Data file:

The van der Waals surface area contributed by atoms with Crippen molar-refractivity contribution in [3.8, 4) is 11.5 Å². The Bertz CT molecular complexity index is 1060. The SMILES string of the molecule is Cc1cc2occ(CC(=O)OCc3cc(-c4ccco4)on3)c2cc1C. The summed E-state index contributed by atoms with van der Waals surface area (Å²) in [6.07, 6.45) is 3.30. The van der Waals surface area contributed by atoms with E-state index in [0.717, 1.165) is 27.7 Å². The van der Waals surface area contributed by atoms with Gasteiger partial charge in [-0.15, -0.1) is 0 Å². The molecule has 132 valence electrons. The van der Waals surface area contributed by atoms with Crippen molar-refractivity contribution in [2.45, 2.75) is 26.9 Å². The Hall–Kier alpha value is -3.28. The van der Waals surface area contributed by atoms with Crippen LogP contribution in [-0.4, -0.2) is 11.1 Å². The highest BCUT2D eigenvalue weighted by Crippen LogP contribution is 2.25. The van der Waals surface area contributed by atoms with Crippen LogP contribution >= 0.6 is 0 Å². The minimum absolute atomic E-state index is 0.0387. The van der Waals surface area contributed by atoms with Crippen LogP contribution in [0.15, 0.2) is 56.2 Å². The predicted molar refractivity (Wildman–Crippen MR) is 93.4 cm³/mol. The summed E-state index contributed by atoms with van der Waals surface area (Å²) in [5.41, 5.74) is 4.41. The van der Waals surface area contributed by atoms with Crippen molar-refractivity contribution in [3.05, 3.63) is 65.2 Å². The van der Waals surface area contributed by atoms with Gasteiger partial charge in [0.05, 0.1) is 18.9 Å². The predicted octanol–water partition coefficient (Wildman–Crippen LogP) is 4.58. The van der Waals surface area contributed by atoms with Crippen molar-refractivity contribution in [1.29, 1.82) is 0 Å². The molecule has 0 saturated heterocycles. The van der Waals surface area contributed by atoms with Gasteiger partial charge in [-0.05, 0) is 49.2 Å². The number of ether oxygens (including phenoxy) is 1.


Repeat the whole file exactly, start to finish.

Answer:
The van der Waals surface area contributed by atoms with Crippen molar-refractivity contribution in [3.8, 4) is 11.5 Å². The Bertz CT molecular complexity index is 1060. The SMILES string of the molecule is Cc1cc2occ(CC(=O)OCc3cc(-c4ccco4)on3)c2cc1C. The summed E-state index contributed by atoms with van der Waals surface area (Å²) in [6.07, 6.45) is 3.30. The van der Waals surface area contributed by atoms with E-state index in [0.717, 1.165) is 27.7 Å². The van der Waals surface area contributed by atoms with Gasteiger partial charge in [-0.15, -0.1) is 0 Å². The molecule has 132 valence electrons. The van der Waals surface area contributed by atoms with Crippen molar-refractivity contribution in [2.45, 2.75) is 26.9 Å². The Hall–Kier alpha value is -3.28. The van der Waals surface area contributed by atoms with Crippen LogP contribution in [-0.4, -0.2) is 11.1 Å². The highest BCUT2D eigenvalue weighted by Crippen LogP contribution is 2.25. The van der Waals surface area contributed by atoms with Crippen LogP contribution >= 0.6 is 0 Å². The minimum absolute atomic E-state index is 0.0387. The van der Waals surface area contributed by atoms with Crippen LogP contribution in [0.15, 0.2) is 56.2 Å². The predicted molar refractivity (Wildman–Crippen MR) is 93.4 cm³/mol. The summed E-state index contributed by atoms with van der Waals surface area (Å²) in [5.41, 5.74) is 4.41. The van der Waals surface area contributed by atoms with Crippen molar-refractivity contribution in [3.05, 3.63) is 65.2 Å². The van der Waals surface area contributed by atoms with Gasteiger partial charge in [0.05, 0.1) is 18.9 Å². The predicted octanol–water partition coefficient (Wildman–Crippen LogP) is 4.58. The van der Waals surface area contributed by atoms with Crippen molar-refractivity contribution in [1.29, 1.82) is 0 Å². The molecule has 0 saturated heterocycles. The van der Waals surface area contributed by atoms with Gasteiger partial charge in [-0.05, 0) is 49.2 Å². The number of ether oxygens (including phenoxy) is 1.